It is a problem that has plagued school orchestra directors through the ages: not enough double bass players.
Because of the size and technical challenges of playing the bass, young bassists often get a later start on playing the instrument and have traditionally been recruited from other parts of the orchestra.
“It’s not an instrument that people gravitate to naturally,” says Oregon Symphony bassist Ted Botsford. “The bass is the instrument that is leftover in orchestra class, so often that’s the one that the tall kid gets.”
In recent years, directors of youth orchestras, like Portland Youth Philharmonic Music Director David Hattner, have faced the additional challenge of finding enough musicians with the skills and experience necessary to play their more difficult repertoire.
“The orchestral music that we play is very challenging, particularly for the bass,” says Hattner. “If students don’t have good private instruction before joining the orchestra, there is a good chance they will be overwhelmed by the material.”
According to Hattner, cuts to elementary music programs in recent years have reduced the opportunities for kids to learn instruments in schools and shrunk the pool of potential musicians for the Youth Philharmonic. Most of the kids accepted into the PYP have had private lessons from an early age, paid for by dedicated parents. Otherwise kids often don’t start learning an instrument until middle school.
“It makes it much more difficult for talented students to get started,” says Hattner. “When you put an instrument in someone’s hands in the sixth grade instead of the fourth grade, you are making a pretty big difference in that person’s potential to become advanced on that instrument.”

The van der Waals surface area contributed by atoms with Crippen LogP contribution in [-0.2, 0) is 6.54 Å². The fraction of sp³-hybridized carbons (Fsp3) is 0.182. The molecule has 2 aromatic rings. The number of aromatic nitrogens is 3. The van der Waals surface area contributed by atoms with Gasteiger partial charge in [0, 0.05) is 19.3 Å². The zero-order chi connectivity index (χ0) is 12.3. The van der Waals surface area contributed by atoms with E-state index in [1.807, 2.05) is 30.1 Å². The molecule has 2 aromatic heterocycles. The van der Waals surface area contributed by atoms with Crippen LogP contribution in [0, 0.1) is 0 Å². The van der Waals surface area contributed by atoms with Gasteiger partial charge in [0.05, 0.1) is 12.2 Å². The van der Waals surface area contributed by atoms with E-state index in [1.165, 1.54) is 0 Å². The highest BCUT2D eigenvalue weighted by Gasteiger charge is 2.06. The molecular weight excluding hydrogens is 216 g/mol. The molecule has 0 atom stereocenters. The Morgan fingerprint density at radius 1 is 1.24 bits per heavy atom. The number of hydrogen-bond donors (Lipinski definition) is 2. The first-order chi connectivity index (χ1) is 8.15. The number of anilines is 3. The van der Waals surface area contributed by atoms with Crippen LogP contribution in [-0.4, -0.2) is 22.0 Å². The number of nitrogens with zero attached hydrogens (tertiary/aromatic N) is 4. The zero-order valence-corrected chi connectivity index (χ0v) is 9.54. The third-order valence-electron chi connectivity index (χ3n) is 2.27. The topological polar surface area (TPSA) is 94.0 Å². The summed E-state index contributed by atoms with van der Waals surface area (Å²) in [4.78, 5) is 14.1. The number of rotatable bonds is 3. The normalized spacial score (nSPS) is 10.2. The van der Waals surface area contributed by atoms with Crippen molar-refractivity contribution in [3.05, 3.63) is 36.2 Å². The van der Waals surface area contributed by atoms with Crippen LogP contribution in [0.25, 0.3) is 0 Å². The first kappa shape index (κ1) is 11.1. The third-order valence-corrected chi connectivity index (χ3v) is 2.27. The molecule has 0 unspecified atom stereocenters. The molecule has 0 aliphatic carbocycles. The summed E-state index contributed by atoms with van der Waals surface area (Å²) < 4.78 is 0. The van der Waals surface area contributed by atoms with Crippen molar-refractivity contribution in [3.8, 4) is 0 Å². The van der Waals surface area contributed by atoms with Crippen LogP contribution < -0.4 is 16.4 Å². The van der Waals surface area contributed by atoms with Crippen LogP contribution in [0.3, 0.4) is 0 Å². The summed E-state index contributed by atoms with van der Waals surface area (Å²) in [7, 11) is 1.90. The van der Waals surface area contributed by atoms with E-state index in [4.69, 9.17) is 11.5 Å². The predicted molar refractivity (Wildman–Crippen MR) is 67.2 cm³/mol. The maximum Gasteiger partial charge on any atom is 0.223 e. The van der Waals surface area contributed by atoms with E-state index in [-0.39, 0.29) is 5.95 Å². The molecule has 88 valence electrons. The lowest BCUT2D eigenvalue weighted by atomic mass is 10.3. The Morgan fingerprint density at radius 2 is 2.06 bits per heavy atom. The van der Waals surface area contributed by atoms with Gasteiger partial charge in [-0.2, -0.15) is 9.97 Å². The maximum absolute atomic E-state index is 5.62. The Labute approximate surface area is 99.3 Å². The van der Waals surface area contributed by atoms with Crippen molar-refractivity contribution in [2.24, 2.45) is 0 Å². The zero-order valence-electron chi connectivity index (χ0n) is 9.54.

To address these challenges, the PYP has expanded their programs to take on more of the role of preparing students to play in their top ensembles. In the past 10 years they’ve added several new ensembles for younger students, including the Portland Youth Wind Ensemble and the Young String Ensemble, which expose the young musicians to music that they would never see in their middle school orchestras.
To help fill his double bass sections, three years ago Hattner launched a free double bass class for any student interested in trying out the instrument, regardless of experience. Taught by four members of the Oregon Symphony bass section — Don Hermanns, Jason Schooler, Brian Johnson and Ted Botsford — the class meets Saturdays throughout the school year. There are three levels of instruction for students, from beginners who are picking up an instrument for the first time to more advanced students who have some experience playing the bass in their school orchestra or are switching over from another instrument.
For any kid interested in trying out the instrument, it’s a rare opportunity to get high-quality instruction that is focused on the bass.
“In a school orchestra, there is a lot more going on and the instructors don’t necessarily have time to pay attention to what’s going on in the back of the room with the bass players,” says instructor Brian Johnson. “This is an opportunity to get together with the basses, play some tunes, talk a lot about technique and proper setup with the instrument that they sometimes can’t get as frequently in a classroom setting.”
“The class has been remarkably effective at filling our orchestras with double bass players,” adds Hattner. “We now have the most double bass players enrolled since I’ve been the conductor.”
It has also helped a new generation of players discover an affinity for the bass. Nick Arredondo, a student at Vancouver School of Arts and Academics, was a beginner when he joined the class during its first year. He has since gone on to play in the PYP highest-level ensembles and was accepted to attend the Tanglewood Music Center this past summer.
“Nick has jumped in with both feet and used the class as a catalyst to discover that he wants to be a bass player — and he is,” says instructor Don Hermanns. “It’s really gratifying to uncover talent through the stimulation of the interest in the instrument thanks to a program like this.”